In fact, Keillor went on to become the Division II national champion in the steeplechase. The next fall, he was 13th in the national cross-country championships, and placed in the top 20 the next two cross-country seasons as well. He was named an All American.

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The tent situation

Keillor first tried his tent experiment during fall quarter of his junior year. But by mid-October it was getting pretty cold out there, he says. I got sick and bagged it and after that moved into somebodys closet on the cheap.

So was that the end of the tent? The tent story continues, Keillor says. A couple of years later, after a quarter of service learning in Guatemala, I decided to try again in the spring. I pitched it in the densely wooded ravines behind the school.

I made it a point not to show anyone where it was. Nobody ever bugged me. I slept in the tent and lived out of my athletic locker, took showers on campus, ate meals in the cafeteria and studied in the library.

And he also made his third goal of obtaining the 4.0, not only for one quarter, but for seven, and graduated in 1998.

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The Next Stage

Since graduation, Keillor has stepped up the pace to his running, got married and tried graduate school in Idaho in the fall of 1999. My training didnt go that well last fall, he says. You are tired from training, and you are bogged down in homework.

So Keillor came back to Minnesota at Christmas, moving to Northfield where his wife, Chersten, got a job as a career counselor and where he works on becoming a nonfiction writer. And contrary to the urban legend that persists, he is not Garrison Keillors nephew.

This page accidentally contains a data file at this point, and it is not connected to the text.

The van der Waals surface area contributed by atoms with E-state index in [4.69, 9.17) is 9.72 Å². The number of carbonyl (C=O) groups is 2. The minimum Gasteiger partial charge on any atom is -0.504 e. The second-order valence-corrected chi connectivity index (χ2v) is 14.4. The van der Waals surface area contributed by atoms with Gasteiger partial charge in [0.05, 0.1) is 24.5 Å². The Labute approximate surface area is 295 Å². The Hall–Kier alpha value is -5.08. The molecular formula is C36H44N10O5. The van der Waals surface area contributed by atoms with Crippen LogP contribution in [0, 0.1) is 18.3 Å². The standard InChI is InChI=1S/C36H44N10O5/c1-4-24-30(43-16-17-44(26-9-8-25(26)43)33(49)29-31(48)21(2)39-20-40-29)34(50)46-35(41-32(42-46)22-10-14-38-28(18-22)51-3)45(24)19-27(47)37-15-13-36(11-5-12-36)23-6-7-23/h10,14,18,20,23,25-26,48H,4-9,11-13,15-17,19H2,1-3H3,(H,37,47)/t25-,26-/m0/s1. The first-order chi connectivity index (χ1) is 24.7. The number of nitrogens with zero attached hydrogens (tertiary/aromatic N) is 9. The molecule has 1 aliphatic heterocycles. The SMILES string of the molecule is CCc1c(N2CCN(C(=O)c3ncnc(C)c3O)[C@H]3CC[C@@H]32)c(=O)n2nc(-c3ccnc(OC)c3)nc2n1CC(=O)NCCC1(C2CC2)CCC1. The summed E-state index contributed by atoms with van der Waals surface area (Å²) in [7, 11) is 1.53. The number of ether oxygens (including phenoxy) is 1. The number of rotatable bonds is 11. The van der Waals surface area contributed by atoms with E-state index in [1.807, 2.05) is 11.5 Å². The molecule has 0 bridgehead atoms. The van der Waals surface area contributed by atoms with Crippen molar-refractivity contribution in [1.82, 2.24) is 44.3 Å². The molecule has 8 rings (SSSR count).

Hes been running 130 to 140 miles a week and driving up to the Twin Cities for a Sunday run with his Runners Edge teammates. On May 7, hell note how the Olympic Trials turn out. But his focus now is on his next raceand its going to be a good one.

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While only two men are listed from Minnesota as participants in the U.S. Olympic Marathon Trials on May 7 in Pittsburgh, there are three other Minnesotans representing other states.

The two officially from Minnesota are Steve Plasencia and David Marcus. Plasencia is the University of Minnesota mens cross-country coach. He is a two-time Olympian (1988 and 1992) in the 10,000 and finished fourth in the marathon trials in 1996. Plasencia qualified with a 2:17:04 at the Chicago Marathon.

Marcus, a graduate student at the University of Minnesota, qualified with a 2:21:06 at the Twin Cities Marathon. The Massachusetts native moved to Minneapolis last summer.

In Iowa, the only qualifier is Bob Simmons of Falcon Heights, who did his undergraduate work at St. Johns University in Collegeville, his masters at Mankato and is working on a Ph.D. at the University of Iowa. His qualifying time was 2:21:35 at Chicago.

In Nebraska, the qualifier is Kurt Keiser, who grew up in Coon Rapids and ran for Minnesota State University at Mankato. Currently living in Omaha, Keiser qualified with a 2:19:46 at Grandmas Marathon last June.

Among those representing Colorado is Kelly Mortenson, who is from Canby and ran for Moorhead State. He qualified with a 2:19:20 at the St. George Marathon in Utah.

Bob Kempainen, who won the mens Olympic Trials in 1996, is an automatic qualifier but is not expected to compete. Originally from Minnetonka, he is now a medical doctor practicing in Seattle

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Patricia Goodwin is a public relations consultant and writer who frequently writes about running for Twin Cities area publications. She has been running since 1982 and has completed 25 marathons.